Since automatic evaluation performs poorly in this task Liu et al. (2016), we perform a human evaluation using crowd-sourced workers. We randomly selected 300 generated response examples from 10 unique personas and we asked each worker to evaluate fluency (1 to 5) and consistency of the generated response with respect to the dialogue history and the respective persona description. We asked the workers to assign a score of 1, 0 or -1 for consistent, neutral, and contradicts respectively, the full instruction set is available in the Appendix.
Table 1 shows both automatic and human evaluation results. PAML achieve consistently better results in term of dialogue consistency in both automatic and human evaluation. The latter also shows that all the experimental settings have comparable fluency scores, where instead perplexity and BLEU score are lower in PAML. This confirms that these measures are not correlated to human judgment Liu et al. (2016). For completeness, we also show generated responses examples from PAML and baseline models in Appendix.
On the other hand, the human evaluated consistency is aligned to the C score, which confirms the meaningfulness of the defined measure. This agrees with results of Sean et al. (2018), where the authors showed that by re-ranking the beam search hypothesis using the DNLI score (i.e. C score), they achieved a substantial improvement in dialogue consistency.
We analyze the ability of our model to fast adapt to a certain persona in term of shots. We define shot as the number of dialogues used in for fine-tuning a certain persona, e.g. 1-shot one dialogue, 3-shot three dialogue and so on. Figure 2 compares the -shot consistency C results for equal to 0, 1, 3, 5 and 10, both PAML and Dialogue+Fine-tuning. PAML can achieve a high consistency score just by using 3 dialogues, which is better than Persona+Dialogue. On the other hand, Dialogue+Fine-tuning cannot properly leverage the dialogues in , which proves the effectiveness of training with meta-learning.
is sub-field of machine learning with the aim of learning the learning algorithm itself. Recently, several meta-learning models has been proposed for solving few-shot image classificationRavi and Larochelle (2016); Vinyals et al. (2016); Finn et al. (2017); Mishra et al. (2017); Santoro et al. (2016), optimization Andrychowicz et al. (2016)2017). Meta-learning for NLP application is less common, and it has been applied in semantic parsing task Huang et al. (2018), machine translation for low resource language Gu et al. (2018), and for text classification Yu et al. (2018). To the best of our knowledge, this is the first attempt in adapting meta-learning to personalized dialogue learning.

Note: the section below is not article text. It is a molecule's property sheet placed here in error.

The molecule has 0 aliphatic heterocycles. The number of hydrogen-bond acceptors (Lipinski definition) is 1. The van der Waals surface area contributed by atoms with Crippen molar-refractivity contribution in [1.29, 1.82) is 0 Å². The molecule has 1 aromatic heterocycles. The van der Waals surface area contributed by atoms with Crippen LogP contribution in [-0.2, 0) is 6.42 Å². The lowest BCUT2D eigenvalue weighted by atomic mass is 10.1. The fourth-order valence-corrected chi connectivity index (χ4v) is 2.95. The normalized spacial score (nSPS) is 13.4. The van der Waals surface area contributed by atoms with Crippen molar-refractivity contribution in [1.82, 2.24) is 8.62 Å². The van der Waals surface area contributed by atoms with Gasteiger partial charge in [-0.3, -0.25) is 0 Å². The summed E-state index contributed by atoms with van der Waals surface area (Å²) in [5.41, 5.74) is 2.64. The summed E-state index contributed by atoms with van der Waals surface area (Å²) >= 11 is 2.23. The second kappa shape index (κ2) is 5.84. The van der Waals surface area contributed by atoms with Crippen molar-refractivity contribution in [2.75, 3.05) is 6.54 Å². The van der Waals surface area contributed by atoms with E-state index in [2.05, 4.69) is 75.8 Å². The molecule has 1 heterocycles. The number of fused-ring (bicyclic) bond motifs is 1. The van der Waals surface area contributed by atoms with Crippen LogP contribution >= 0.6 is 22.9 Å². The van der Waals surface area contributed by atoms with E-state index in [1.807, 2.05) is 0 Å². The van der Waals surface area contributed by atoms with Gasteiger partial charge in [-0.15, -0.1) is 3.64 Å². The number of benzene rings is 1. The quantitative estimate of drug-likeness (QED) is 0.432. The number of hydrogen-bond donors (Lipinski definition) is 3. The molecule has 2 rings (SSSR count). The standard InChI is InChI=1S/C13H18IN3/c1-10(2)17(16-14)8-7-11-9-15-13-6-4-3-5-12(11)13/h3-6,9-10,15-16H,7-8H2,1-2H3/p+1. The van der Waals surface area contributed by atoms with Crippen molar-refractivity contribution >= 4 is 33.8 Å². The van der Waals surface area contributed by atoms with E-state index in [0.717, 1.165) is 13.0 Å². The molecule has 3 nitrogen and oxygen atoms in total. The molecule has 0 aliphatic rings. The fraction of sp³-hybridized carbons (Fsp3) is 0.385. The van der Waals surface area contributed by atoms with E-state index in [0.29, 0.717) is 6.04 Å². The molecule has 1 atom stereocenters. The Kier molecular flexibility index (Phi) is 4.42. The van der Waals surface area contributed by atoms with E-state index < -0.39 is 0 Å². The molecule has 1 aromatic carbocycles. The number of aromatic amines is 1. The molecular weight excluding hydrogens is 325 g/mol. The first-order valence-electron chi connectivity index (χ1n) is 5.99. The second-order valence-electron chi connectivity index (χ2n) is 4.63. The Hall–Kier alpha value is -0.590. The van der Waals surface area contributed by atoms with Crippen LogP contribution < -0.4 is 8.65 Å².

Li et al. (2016) was the first to propose a persona based dialogue models for improving response consistency. Zhang et al. (2018) introduced Persona-chat, which was further extended in ConvAI2 (2019). Several works improved on the initial baselines with various methodologies Kulikov et al. (2018); Yavuz et al. ; Hancock et al. (2019); Lucas et al. (2009); Joshi et al. (2017); Zemlyanskiy and Sha (2018); Gao et al. (2018). However, all of these previous works conditioned their response on the persona description, instead of using the dialogues produced by the persona.
In this paper, we present a novel meta-learning setting for personalizing dialogue agents without conditioning the model response to the persona description. This is especially useful since obtaining such persona description requires human effort. Moreover, we show that a dialogue agent trained with meta-learning achieves a more consistent dialogue by both of automatic measures and human evaluation. In future works, we plan to apply meta-learning to comment generation Lin et al. (2019) and task-oriented dialogues systems Madotto et al. (2018); Wu et al. (2019, 2017, 2018); Reddy et al. (2018).
This work has been funded by MRP/055/18 of the Innovation Technology Commission, of the Hong Kong University of Science and Technology.